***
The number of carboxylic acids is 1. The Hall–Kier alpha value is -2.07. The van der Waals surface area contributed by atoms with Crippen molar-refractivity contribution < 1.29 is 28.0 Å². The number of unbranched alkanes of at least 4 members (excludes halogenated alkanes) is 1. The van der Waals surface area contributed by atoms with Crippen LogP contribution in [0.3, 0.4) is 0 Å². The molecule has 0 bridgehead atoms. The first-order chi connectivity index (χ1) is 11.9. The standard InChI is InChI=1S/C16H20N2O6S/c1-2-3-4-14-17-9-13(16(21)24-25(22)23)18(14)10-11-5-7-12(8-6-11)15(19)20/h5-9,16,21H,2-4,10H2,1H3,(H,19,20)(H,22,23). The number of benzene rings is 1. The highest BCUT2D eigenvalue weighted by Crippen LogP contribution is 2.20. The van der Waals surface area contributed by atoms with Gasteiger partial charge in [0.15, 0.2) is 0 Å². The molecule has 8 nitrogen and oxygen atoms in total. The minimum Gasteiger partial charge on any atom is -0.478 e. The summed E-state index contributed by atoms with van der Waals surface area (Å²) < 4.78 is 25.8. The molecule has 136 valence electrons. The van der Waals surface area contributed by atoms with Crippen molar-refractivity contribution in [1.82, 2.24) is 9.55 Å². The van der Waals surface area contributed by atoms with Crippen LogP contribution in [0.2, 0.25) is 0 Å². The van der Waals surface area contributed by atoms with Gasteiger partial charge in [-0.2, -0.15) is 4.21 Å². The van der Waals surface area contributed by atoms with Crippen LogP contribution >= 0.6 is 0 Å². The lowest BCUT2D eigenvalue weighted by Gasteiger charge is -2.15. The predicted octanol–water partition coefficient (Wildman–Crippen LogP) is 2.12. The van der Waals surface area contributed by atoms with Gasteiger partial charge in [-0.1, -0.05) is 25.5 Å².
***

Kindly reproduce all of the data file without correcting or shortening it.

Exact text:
The number of carboxylic acids is 1. The Hall–Kier alpha value is -2.07. The van der Waals surface area contributed by atoms with Crippen molar-refractivity contribution < 1.29 is 28.0 Å². The number of unbranched alkanes of at least 4 members (excludes halogenated alkanes) is 1. The van der Waals surface area contributed by atoms with Crippen LogP contribution in [0.3, 0.4) is 0 Å². The molecule has 0 bridgehead atoms. The first-order chi connectivity index (χ1) is 11.9. The standard InChI is InChI=1S/C16H20N2O6S/c1-2-3-4-14-17-9-13(16(21)24-25(22)23)18(14)10-11-5-7-12(8-6-11)15(19)20/h5-9,16,21H,2-4,10H2,1H3,(H,19,20)(H,22,23). The number of benzene rings is 1. The highest BCUT2D eigenvalue weighted by Crippen LogP contribution is 2.20. The van der Waals surface area contributed by atoms with Gasteiger partial charge in [0.15, 0.2) is 0 Å². The molecule has 8 nitrogen and oxygen atoms in total. The minimum Gasteiger partial charge on any atom is -0.478 e. The summed E-state index contributed by atoms with van der Waals surface area (Å²) < 4.78 is 25.8. The molecule has 136 valence electrons. The van der Waals surface area contributed by atoms with Crippen molar-refractivity contribution in [1.82, 2.24) is 9.55 Å². The van der Waals surface area contributed by atoms with Crippen LogP contribution in [0.2, 0.25) is 0 Å². The van der Waals surface area contributed by atoms with Gasteiger partial charge in [-0.2, -0.15) is 4.21 Å². The van der Waals surface area contributed by atoms with Crippen LogP contribution >= 0.6 is 0 Å². The lowest BCUT2D eigenvalue weighted by Gasteiger charge is -2.15. The predicted octanol–water partition coefficient (Wildman–Crippen LogP) is 2.12. The van der Waals surface area contributed by atoms with Gasteiger partial charge in [-0.1, -0.05) is 25.5 Å².